Take a look at this website. Since ten of the walls in my book are on the WHS protected list I talk a lot about preservation with students and teachers.
This a great blog to follow news and information from and about the African continent!
Of course we don’t literally believe Africa is a Country (unlike say rapper Rick Ross). The title of the blog is ironic and is a reaction to old and tired images of “Africa”. We deliberately challenge and destabilize received wisdom about the African continent and its people in Western media — that definition includes “old (nationally oriented) media,” new social media as well as “global news media”.
Last spring I talked to a 5th grade class about the illustration and story in Talking Walls about the WALL in DC. We talked about Maya Lin and the polished granite and since 1982 how so many people have spent time at the wall.
I then asked the students if they had any comments or questions and one boy told me he had a question. He was wondering if so many people visited the wall and touched it with their hands and tears and then left things he thought the wall would be very dirty and wanted to know if anyone ever washed it. I told him that no one had ever asked me that question before , but what did he think?. He was not sure and I told him it would be easy to find out, so I read this article: http://www.washingtonpost.com/local/washing-the-wall-to-remember-vietnam-vets/2011/05/09/AGJxZsCH_story.html and when I was in DC on a sunny spring day I helped to wash the wall. It was an amazing, moving experience to join other volunteers not only to wash a national monument, but also to meet and talk to veterans and tourists who came to visit the wall that day. I took pictures back to the 5th graders and thanked the student for his question and reminded them they too could wash the wall!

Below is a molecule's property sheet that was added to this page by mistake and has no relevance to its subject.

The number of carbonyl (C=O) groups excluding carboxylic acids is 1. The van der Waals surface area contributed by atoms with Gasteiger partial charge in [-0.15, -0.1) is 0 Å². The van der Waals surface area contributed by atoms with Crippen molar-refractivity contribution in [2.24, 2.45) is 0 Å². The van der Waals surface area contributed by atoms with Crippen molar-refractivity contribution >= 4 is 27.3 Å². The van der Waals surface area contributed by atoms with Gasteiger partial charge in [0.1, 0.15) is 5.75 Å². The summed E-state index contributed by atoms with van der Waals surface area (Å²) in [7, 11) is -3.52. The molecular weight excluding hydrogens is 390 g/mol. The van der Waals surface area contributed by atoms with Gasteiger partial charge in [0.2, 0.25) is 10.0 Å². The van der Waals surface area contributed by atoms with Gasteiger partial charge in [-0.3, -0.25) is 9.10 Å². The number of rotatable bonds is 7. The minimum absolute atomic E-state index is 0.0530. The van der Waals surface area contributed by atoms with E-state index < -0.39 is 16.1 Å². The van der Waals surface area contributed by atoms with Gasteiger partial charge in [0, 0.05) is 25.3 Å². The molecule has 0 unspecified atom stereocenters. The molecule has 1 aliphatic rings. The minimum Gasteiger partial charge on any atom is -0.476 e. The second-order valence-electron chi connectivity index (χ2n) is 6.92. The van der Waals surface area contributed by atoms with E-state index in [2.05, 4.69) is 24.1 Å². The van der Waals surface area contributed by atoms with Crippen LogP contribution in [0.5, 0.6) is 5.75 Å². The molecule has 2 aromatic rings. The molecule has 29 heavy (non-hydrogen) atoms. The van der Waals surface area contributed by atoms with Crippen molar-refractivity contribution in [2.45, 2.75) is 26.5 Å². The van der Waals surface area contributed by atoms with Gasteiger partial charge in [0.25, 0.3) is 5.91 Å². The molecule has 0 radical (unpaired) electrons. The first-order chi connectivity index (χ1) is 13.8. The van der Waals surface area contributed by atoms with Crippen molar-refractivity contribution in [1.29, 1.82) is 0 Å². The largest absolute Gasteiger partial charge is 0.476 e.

This is a great book to introduce the concept of walls. Leo Lionni wrote it right before the Berlin Wall came down in 1989.Listen to the book :https://www.youtube.com/watch?v=IojcfjO5kYo
The Goldman Environmental Awards http://www.goldmanprize.org/ are a great way to introduce your students to people all over the world who are working in their communities. 2015 recipients are from: Kenya, Haiti, Canada, Scotland, Myanmar and Honduras. Get to know these grassroots heroes!
I am a big fan of the Monitor’s making a difference essays. Have your students read them to learn about all the cool work good people are doing all over the world. Your students could write essays about people in your community that are making a difference.
I have been corresponding with a 10th grader from Chicago who was born in Ethiopia and contacted me after she had read my article http://www.margyburnsknight.com/teachafrica.html . She hopes to work with a few teachers to create an elective next year. I told her on the phone that I would send her a her a copy of Africa is Not a Country and Talking Walls Discover Your World and when the books arrived be sure to read the last sentence in Talking Walls, a Nelson Mandela quote. “Education is the most powerful weapon which you can use to change the world.”